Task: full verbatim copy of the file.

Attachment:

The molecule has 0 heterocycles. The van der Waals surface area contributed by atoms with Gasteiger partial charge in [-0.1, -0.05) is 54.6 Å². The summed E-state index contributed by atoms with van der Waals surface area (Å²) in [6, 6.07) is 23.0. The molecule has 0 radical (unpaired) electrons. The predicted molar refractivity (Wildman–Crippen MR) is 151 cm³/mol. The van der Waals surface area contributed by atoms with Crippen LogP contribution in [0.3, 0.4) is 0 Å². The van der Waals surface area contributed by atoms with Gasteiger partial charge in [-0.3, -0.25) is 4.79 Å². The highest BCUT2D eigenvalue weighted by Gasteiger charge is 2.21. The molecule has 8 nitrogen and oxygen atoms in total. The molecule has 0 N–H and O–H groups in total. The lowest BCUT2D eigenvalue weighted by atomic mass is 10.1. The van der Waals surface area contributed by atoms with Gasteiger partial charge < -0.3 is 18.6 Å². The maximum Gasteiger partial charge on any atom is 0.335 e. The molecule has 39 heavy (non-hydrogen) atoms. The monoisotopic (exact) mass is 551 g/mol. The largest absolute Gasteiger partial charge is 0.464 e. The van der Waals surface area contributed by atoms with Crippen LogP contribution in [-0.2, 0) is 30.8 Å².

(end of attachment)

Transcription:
The molecule has 0 heterocycles. The van der Waals surface area contributed by atoms with Gasteiger partial charge in [-0.1, -0.05) is 54.6 Å². The summed E-state index contributed by atoms with van der Waals surface area (Å²) in [6, 6.07) is 23.0. The molecule has 0 radical (unpaired) electrons. The predicted molar refractivity (Wildman–Crippen MR) is 151 cm³/mol. The van der Waals surface area contributed by atoms with Crippen LogP contribution in [0.3, 0.4) is 0 Å². The van der Waals surface area contributed by atoms with Gasteiger partial charge in [-0.3, -0.25) is 4.79 Å². The highest BCUT2D eigenvalue weighted by Gasteiger charge is 2.21. The molecule has 8 nitrogen and oxygen atoms in total. The molecule has 0 N–H and O–H groups in total. The lowest BCUT2D eigenvalue weighted by atomic mass is 10.1. The van der Waals surface area contributed by atoms with Gasteiger partial charge < -0.3 is 18.6 Å². The maximum Gasteiger partial charge on any atom is 0.335 e. The molecule has 39 heavy (non-hydrogen) atoms. The monoisotopic (exact) mass is 551 g/mol. The largest absolute Gasteiger partial charge is 0.464 e. The van der Waals surface area contributed by atoms with Crippen LogP contribution in [-0.2, 0) is 30.8 Å².